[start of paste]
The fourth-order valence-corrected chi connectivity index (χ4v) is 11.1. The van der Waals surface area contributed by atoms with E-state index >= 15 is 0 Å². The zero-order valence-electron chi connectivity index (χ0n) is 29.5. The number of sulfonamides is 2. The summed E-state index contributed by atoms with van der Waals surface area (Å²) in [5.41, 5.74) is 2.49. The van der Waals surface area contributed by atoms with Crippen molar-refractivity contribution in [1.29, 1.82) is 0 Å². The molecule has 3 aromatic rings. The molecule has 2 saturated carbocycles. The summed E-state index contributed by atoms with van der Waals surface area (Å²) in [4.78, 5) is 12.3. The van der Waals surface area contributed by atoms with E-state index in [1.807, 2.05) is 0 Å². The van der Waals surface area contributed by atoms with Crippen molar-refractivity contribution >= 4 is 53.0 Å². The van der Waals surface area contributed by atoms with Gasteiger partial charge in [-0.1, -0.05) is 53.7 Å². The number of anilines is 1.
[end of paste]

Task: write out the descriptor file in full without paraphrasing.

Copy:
The fourth-order valence-corrected chi connectivity index (χ4v) is 11.1. The van der Waals surface area contributed by atoms with E-state index >= 15 is 0 Å². The zero-order valence-electron chi connectivity index (χ0n) is 29.5. The number of sulfonamides is 2. The summed E-state index contributed by atoms with van der Waals surface area (Å²) in [5.41, 5.74) is 2.49. The van der Waals surface area contributed by atoms with Crippen molar-refractivity contribution in [1.29, 1.82) is 0 Å². The molecule has 3 aromatic rings. The molecule has 2 saturated carbocycles. The summed E-state index contributed by atoms with van der Waals surface area (Å²) in [4.78, 5) is 12.3. The van der Waals surface area contributed by atoms with E-state index in [1.807, 2.05) is 0 Å². The van der Waals surface area contributed by atoms with Crippen molar-refractivity contribution >= 4 is 53.0 Å². The van der Waals surface area contributed by atoms with Gasteiger partial charge in [-0.1, -0.05) is 53.7 Å². The number of anilines is 1.